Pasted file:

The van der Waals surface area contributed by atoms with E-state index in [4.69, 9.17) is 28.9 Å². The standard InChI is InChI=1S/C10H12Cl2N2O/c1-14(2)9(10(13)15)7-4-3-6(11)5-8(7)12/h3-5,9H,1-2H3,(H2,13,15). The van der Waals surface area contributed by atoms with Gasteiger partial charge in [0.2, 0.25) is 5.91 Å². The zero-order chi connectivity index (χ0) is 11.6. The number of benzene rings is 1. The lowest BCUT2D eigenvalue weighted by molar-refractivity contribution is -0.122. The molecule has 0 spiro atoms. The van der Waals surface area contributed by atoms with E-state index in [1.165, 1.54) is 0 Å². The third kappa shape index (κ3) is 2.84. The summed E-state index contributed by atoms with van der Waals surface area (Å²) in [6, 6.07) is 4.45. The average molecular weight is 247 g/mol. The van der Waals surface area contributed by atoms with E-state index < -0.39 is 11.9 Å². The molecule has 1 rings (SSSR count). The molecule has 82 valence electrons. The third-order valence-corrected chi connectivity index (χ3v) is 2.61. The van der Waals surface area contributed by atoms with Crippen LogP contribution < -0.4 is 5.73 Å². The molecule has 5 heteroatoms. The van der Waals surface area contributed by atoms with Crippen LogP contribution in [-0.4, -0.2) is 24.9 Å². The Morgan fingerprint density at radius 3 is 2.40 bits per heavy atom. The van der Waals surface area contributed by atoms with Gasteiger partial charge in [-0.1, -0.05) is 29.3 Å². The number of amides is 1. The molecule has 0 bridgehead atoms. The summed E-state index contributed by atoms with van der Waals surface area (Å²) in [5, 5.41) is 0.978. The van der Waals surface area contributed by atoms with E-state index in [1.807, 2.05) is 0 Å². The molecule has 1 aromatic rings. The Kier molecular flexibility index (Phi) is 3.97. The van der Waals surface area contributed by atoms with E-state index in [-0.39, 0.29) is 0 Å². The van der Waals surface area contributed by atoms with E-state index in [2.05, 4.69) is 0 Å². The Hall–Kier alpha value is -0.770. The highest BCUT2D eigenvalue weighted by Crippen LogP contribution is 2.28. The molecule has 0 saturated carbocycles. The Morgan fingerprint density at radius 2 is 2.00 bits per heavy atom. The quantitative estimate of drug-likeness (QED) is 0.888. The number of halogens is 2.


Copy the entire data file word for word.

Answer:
The van der Waals surface area contributed by atoms with E-state index in [4.69, 9.17) is 28.9 Å². The standard InChI is InChI=1S/C10H12Cl2N2O/c1-14(2)9(10(13)15)7-4-3-6(11)5-8(7)12/h3-5,9H,1-2H3,(H2,13,15). The van der Waals surface area contributed by atoms with Gasteiger partial charge in [0.2, 0.25) is 5.91 Å². The zero-order chi connectivity index (χ0) is 11.6. The number of benzene rings is 1. The lowest BCUT2D eigenvalue weighted by molar-refractivity contribution is -0.122. The molecule has 0 spiro atoms. The van der Waals surface area contributed by atoms with E-state index in [1.165, 1.54) is 0 Å². The third kappa shape index (κ3) is 2.84. The summed E-state index contributed by atoms with van der Waals surface area (Å²) in [6, 6.07) is 4.45. The average molecular weight is 247 g/mol. The van der Waals surface area contributed by atoms with E-state index < -0.39 is 11.9 Å². The molecule has 1 rings (SSSR count). The molecule has 82 valence electrons. The third-order valence-corrected chi connectivity index (χ3v) is 2.61. The van der Waals surface area contributed by atoms with Crippen LogP contribution < -0.4 is 5.73 Å². The molecule has 5 heteroatoms. The van der Waals surface area contributed by atoms with Crippen LogP contribution in [-0.4, -0.2) is 24.9 Å². The Morgan fingerprint density at radius 3 is 2.40 bits per heavy atom. The van der Waals surface area contributed by atoms with Gasteiger partial charge in [-0.1, -0.05) is 29.3 Å². The number of amides is 1. The molecule has 0 bridgehead atoms. The summed E-state index contributed by atoms with van der Waals surface area (Å²) in [5, 5.41) is 0.978. The van der Waals surface area contributed by atoms with E-state index in [1.807, 2.05) is 0 Å². The molecule has 1 aromatic rings. The Kier molecular flexibility index (Phi) is 3.97. The van der Waals surface area contributed by atoms with E-state index in [-0.39, 0.29) is 0 Å². The van der Waals surface area contributed by atoms with E-state index in [2.05, 4.69) is 0 Å². The Hall–Kier alpha value is -0.770. The highest BCUT2D eigenvalue weighted by Crippen LogP contribution is 2.28. The molecule has 0 saturated carbocycles. The Morgan fingerprint density at radius 2 is 2.00 bits per heavy atom. The quantitative estimate of drug-likeness (QED) is 0.888. The number of halogens is 2.